A Virginia Company announced on Sept. 18, it is developing a radar gun that detects drivers who text and will utilize it in the hopes of decreasing the number of teens who text and drive.
People have always known that texting and driving is one of the most dangerous things you could do while behind the wheel, but that doesn’t stop them from doing it. Some states have made texting while driving against the law, and even that doesn’t decrease the number of teens who take part in the activity, or the number or accidents or deaths that result from a driver who was distracted on the road by their cell phone.
Radford University freshman Marissa Momchilov agrees that the radar gun would be more useful in trying to decrease the number of teens who text and drive, but even said so she still texts and drives. “I text and drive, but one words occasionally” Momchilov explains.
A study from December 2012 says that one-fourth of teenagers respond to at least one text every time they drive, according to distraction.gov.
“Siri can now read and respond to texts for you so it kinda helps the whole paying attention to the road,” said Radford University senior Carrie Birkett.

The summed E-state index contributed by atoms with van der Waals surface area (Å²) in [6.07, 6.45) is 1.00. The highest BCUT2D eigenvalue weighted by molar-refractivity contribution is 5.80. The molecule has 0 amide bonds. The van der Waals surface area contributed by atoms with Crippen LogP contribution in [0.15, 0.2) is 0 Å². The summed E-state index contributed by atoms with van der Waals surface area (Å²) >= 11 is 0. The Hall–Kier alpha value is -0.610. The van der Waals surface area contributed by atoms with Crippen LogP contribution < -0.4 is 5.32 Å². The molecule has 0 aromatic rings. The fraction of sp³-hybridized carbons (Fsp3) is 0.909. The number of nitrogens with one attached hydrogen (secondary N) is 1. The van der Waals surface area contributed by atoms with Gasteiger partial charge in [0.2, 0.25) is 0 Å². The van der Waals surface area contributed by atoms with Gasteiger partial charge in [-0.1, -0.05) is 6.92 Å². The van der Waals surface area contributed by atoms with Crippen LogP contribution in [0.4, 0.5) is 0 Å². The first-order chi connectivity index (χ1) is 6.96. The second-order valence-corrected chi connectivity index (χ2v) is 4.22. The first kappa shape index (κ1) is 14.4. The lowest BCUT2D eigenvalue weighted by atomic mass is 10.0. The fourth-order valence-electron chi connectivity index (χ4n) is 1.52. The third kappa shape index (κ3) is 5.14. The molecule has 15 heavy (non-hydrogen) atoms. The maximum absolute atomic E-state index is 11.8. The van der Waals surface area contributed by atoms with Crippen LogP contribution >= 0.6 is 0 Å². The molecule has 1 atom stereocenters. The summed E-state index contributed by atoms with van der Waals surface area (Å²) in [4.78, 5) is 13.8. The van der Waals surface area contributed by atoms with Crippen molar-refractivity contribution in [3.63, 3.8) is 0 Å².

According to a study done by the National Highway Traffic Safety Adminstration in 2012, 20 percent of teens and 10 percent of parents report having multi-message text conversations while driving.
Birkett talks about other preventative measures need to be taken in order for the population of teens who text and drive to diminish. “I think there could be some things that car makers could do to have a system that locks the phone. I think it’s really good that a lot of celebrities have been devoting time to project #x. That way people send that to their friends and they know not to text,” said Birkett.
Several campaigns have been created by celebrities who are trying to stop texting and driving, such as Oprah Winfrey’s “No Phone Zone” movement and most recently, project #x.
As the years go by, individuals become increasingly aware of the dangers of texting while driving. It is a major distraction to driving; innocent people get hurt in the process.